As the US state with the toughest eco rules starts to modify its zero-emission vehicle program, Tesla Motors could see its sales of California environmental credits affected.
Last year the US electric automaker – which has seen a huge boom in its transaction fees for its shares and mostly accounted for its first profitable quarter last year because of sales of the credits earned by its Model S – could loose an important part of its revenue.
As of April 3, according to California’s Air Resources Board, each Model S would initially qualify for only four credits per car (in the state, but also in the states that follow California’s rules), down from seven in 2013. The Palo Alto company had a profit of $129.8 million from selling ZEV credits to other carmakers.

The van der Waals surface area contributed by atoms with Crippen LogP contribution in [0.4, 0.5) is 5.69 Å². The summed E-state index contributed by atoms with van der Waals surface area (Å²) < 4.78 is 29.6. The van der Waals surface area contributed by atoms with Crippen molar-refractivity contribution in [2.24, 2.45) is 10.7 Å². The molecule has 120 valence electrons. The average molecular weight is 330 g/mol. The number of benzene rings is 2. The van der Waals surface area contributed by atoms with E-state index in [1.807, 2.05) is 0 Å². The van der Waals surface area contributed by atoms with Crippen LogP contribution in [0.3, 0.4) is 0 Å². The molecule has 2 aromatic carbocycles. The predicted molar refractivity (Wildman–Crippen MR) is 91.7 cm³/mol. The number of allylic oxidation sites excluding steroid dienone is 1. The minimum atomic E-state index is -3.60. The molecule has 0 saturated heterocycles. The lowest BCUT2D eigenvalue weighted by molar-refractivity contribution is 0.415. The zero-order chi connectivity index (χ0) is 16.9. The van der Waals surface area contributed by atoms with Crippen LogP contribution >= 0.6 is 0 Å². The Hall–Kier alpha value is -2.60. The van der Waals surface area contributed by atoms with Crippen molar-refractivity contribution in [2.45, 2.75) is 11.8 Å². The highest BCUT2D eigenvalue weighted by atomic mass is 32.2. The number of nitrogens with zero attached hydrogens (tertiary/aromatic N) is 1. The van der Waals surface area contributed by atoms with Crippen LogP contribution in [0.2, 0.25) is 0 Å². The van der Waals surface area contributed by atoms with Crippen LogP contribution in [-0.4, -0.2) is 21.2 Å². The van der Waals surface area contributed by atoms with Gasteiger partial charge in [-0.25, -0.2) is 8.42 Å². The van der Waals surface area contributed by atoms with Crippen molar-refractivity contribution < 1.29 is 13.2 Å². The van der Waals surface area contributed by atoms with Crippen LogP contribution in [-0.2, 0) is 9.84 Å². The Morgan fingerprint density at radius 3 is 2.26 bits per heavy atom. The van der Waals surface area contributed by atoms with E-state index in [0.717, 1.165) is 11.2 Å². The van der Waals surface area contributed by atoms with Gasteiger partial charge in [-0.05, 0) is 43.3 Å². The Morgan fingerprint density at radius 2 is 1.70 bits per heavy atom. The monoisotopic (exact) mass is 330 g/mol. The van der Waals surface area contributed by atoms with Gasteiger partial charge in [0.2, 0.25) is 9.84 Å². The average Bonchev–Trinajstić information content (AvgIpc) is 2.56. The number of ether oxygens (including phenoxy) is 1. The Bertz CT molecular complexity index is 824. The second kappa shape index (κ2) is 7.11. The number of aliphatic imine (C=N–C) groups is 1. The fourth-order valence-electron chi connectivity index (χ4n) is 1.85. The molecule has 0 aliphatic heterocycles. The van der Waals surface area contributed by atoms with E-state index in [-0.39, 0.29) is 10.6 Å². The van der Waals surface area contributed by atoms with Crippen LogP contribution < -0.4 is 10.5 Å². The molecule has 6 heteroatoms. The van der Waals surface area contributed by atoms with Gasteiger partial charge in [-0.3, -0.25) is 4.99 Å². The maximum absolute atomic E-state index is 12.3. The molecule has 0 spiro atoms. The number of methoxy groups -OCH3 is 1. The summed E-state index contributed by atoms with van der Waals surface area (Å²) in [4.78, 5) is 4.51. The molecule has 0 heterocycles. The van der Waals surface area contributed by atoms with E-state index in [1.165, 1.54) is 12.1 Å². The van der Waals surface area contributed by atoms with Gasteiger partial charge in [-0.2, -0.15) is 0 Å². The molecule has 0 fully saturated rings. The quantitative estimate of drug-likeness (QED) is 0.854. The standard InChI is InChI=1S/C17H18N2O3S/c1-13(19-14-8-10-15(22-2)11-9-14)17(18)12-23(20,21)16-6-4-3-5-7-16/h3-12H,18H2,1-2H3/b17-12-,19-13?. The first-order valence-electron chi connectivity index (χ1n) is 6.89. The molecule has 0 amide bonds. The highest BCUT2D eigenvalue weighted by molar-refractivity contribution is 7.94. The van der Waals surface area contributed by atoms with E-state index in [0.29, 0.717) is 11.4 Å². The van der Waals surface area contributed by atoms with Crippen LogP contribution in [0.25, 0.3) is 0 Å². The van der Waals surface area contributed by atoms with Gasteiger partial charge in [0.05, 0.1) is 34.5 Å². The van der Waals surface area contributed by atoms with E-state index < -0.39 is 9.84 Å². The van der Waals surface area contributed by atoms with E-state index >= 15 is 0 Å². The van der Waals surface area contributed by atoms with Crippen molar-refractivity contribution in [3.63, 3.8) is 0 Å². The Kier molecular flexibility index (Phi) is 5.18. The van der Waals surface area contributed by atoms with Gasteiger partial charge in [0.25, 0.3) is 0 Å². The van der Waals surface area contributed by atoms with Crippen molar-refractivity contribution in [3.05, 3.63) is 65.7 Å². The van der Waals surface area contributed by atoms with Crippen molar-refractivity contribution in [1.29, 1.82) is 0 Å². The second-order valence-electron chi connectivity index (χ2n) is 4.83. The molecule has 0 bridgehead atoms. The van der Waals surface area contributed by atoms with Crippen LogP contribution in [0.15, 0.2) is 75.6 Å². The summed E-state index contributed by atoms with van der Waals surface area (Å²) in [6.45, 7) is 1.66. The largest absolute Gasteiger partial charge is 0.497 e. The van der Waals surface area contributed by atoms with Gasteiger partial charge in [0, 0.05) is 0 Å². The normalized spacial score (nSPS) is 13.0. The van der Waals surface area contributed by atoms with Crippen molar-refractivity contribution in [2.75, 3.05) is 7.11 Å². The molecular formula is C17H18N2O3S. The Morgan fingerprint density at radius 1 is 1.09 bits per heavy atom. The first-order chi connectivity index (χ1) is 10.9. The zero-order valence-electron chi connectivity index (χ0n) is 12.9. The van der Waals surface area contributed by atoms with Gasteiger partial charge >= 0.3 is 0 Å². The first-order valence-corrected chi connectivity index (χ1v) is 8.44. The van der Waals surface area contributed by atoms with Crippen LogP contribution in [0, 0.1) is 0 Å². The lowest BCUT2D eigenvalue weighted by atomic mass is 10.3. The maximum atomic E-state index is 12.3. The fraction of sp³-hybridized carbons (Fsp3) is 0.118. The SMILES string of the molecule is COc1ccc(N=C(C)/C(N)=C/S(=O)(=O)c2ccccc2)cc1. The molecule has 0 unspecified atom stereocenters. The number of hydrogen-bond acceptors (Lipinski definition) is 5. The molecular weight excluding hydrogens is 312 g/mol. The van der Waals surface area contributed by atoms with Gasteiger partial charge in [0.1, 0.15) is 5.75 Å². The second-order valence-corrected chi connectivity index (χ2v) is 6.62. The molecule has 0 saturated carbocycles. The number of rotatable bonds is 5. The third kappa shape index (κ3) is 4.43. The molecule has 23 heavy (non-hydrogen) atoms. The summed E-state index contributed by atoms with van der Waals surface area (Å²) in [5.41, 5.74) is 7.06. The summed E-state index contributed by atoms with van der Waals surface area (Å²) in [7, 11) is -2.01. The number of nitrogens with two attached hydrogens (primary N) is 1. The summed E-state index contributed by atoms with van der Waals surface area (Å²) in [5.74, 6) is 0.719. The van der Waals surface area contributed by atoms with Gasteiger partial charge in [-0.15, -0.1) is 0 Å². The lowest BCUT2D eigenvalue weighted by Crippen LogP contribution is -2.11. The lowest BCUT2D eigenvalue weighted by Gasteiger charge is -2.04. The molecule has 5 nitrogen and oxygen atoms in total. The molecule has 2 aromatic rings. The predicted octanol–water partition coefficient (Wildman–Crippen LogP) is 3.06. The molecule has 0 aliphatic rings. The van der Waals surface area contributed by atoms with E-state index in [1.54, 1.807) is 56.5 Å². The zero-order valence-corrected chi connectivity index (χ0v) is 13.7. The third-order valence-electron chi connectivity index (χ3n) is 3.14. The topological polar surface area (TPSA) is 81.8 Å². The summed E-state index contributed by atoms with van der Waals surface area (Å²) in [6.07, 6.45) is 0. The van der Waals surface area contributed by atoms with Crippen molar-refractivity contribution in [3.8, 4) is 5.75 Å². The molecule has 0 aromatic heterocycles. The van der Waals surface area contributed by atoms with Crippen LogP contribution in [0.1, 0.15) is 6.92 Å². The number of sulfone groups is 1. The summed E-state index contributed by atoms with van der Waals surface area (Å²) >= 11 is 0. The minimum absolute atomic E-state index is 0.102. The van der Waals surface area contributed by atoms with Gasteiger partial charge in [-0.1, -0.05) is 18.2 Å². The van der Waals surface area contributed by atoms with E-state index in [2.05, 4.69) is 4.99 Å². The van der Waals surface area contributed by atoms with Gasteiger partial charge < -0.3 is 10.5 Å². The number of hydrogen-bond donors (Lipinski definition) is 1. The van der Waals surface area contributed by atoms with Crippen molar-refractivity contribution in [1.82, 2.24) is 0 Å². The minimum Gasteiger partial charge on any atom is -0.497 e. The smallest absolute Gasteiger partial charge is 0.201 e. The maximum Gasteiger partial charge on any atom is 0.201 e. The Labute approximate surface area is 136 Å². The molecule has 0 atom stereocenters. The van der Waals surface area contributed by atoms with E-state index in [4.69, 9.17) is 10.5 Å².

“The apparent preference for fuel cell technology appears to call into question California’s commitment to a California company employing thousands of people making thousands of zero-emission vehicles today,” said Diarmuid O’Connell, Tesla’s vice president of business development.
This is because the 2014 Model S is a Type III ZEV – earning only four credits because of its rapid-refueling system not meeting the 15 minutes mark. On the other hand, hydrogen fuel-cell cars with a range of at least 300 miles (483 km) would qualify (their refuel process is as fast as a regular one) – and even the top of the line Model S (with the biggest battery) would not qualify immediately.
The Californian state also raised the maximum credits per emission-free vehicle from seven to nine – going to vehicles with very long range and a refueling time f less than 15 minutes.